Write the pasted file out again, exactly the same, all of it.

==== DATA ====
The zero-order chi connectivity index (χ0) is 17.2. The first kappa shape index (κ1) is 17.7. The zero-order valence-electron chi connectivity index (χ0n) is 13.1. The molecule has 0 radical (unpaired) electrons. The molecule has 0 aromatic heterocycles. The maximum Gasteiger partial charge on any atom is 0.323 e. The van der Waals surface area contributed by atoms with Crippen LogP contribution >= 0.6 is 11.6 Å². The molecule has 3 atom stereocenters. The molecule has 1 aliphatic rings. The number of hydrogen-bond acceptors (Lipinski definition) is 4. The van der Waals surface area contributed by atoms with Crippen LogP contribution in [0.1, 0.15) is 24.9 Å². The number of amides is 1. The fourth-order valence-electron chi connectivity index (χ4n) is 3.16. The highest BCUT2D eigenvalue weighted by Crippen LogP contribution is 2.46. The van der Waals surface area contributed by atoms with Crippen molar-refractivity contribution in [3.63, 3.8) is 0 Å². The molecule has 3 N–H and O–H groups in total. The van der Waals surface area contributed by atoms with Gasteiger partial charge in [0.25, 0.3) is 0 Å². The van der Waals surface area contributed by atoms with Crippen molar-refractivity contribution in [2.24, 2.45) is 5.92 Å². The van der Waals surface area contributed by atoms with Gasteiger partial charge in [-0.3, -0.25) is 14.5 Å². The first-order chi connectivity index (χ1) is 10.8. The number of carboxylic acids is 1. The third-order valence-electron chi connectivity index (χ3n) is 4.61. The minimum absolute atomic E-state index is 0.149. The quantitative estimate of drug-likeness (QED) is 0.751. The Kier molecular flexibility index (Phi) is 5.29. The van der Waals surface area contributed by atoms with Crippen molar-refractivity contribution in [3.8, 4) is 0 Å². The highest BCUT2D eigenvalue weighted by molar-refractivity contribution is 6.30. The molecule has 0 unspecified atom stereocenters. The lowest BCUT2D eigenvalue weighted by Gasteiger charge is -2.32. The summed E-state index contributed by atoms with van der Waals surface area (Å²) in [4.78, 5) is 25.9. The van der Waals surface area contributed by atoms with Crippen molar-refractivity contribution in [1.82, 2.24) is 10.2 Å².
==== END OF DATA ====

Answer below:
The zero-order chi connectivity index (χ0) is 17.2. The first kappa shape index (κ1) is 17.7. The zero-order valence-electron chi connectivity index (χ0n) is 13.1. The molecule has 0 radical (unpaired) electrons. The molecule has 0 aromatic heterocycles. The maximum Gasteiger partial charge on any atom is 0.323 e. The van der Waals surface area contributed by atoms with Crippen LogP contribution >= 0.6 is 11.6 Å². The molecule has 3 atom stereocenters. The molecule has 1 aliphatic rings. The number of hydrogen-bond acceptors (Lipinski definition) is 4. The van der Waals surface area contributed by atoms with Crippen LogP contribution in [0.1, 0.15) is 24.9 Å². The number of amides is 1. The fourth-order valence-electron chi connectivity index (χ4n) is 3.16. The highest BCUT2D eigenvalue weighted by Crippen LogP contribution is 2.46. The van der Waals surface area contributed by atoms with Crippen molar-refractivity contribution in [3.63, 3.8) is 0 Å². The molecule has 3 N–H and O–H groups in total. The van der Waals surface area contributed by atoms with Gasteiger partial charge in [0.25, 0.3) is 0 Å². The van der Waals surface area contributed by atoms with Crippen molar-refractivity contribution in [2.24, 2.45) is 5.92 Å². The van der Waals surface area contributed by atoms with Gasteiger partial charge in [-0.3, -0.25) is 14.5 Å². The first-order chi connectivity index (χ1) is 10.8. The number of carboxylic acids is 1. The third-order valence-electron chi connectivity index (χ3n) is 4.61. The minimum absolute atomic E-state index is 0.149. The quantitative estimate of drug-likeness (QED) is 0.751. The Kier molecular flexibility index (Phi) is 5.29. The van der Waals surface area contributed by atoms with Crippen molar-refractivity contribution in [3.8, 4) is 0 Å². The highest BCUT2D eigenvalue weighted by molar-refractivity contribution is 6.30. The molecule has 0 unspecified atom stereocenters. The lowest BCUT2D eigenvalue weighted by Gasteiger charge is -2.32. The summed E-state index contributed by atoms with van der Waals surface area (Å²) in [4.78, 5) is 25.9. The van der Waals surface area contributed by atoms with Crippen molar-refractivity contribution in [1.82, 2.24) is 10.2 Å².